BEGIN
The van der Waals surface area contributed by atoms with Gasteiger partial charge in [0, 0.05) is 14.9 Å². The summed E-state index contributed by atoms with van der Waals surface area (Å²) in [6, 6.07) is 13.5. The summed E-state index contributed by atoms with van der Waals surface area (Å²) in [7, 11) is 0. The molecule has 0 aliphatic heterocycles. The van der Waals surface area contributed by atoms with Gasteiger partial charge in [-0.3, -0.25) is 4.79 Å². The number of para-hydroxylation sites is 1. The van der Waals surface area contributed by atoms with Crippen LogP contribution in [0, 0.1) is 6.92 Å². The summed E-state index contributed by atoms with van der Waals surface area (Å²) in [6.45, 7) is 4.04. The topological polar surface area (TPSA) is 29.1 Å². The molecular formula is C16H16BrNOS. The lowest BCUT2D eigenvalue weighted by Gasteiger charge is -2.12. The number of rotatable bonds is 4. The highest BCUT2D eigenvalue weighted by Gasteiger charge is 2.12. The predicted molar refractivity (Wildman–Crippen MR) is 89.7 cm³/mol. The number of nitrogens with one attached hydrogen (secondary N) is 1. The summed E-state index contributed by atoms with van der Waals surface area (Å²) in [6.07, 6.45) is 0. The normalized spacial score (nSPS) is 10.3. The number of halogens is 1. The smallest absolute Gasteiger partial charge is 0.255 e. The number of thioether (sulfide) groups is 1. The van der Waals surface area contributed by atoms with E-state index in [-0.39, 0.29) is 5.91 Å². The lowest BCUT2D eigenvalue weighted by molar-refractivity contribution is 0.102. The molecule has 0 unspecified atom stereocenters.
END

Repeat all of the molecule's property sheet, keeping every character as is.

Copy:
The van der Waals surface area contributed by atoms with Gasteiger partial charge in [0, 0.05) is 14.9 Å². The summed E-state index contributed by atoms with van der Waals surface area (Å²) in [6, 6.07) is 13.5. The summed E-state index contributed by atoms with van der Waals surface area (Å²) in [7, 11) is 0. The molecule has 0 aliphatic heterocycles. The van der Waals surface area contributed by atoms with Gasteiger partial charge in [-0.3, -0.25) is 4.79 Å². The number of para-hydroxylation sites is 1. The van der Waals surface area contributed by atoms with Crippen LogP contribution in [0, 0.1) is 6.92 Å². The summed E-state index contributed by atoms with van der Waals surface area (Å²) in [6.45, 7) is 4.04. The topological polar surface area (TPSA) is 29.1 Å². The molecular formula is C16H16BrNOS. The lowest BCUT2D eigenvalue weighted by Gasteiger charge is -2.12. The number of rotatable bonds is 4. The highest BCUT2D eigenvalue weighted by Gasteiger charge is 2.12. The predicted molar refractivity (Wildman–Crippen MR) is 89.7 cm³/mol. The number of nitrogens with one attached hydrogen (secondary N) is 1. The summed E-state index contributed by atoms with van der Waals surface area (Å²) in [6.07, 6.45) is 0. The normalized spacial score (nSPS) is 10.3. The number of halogens is 1. The smallest absolute Gasteiger partial charge is 0.255 e. The number of thioether (sulfide) groups is 1. The van der Waals surface area contributed by atoms with E-state index in [-0.39, 0.29) is 5.91 Å². The lowest BCUT2D eigenvalue weighted by molar-refractivity contribution is 0.102. The molecule has 0 unspecified atom stereocenters.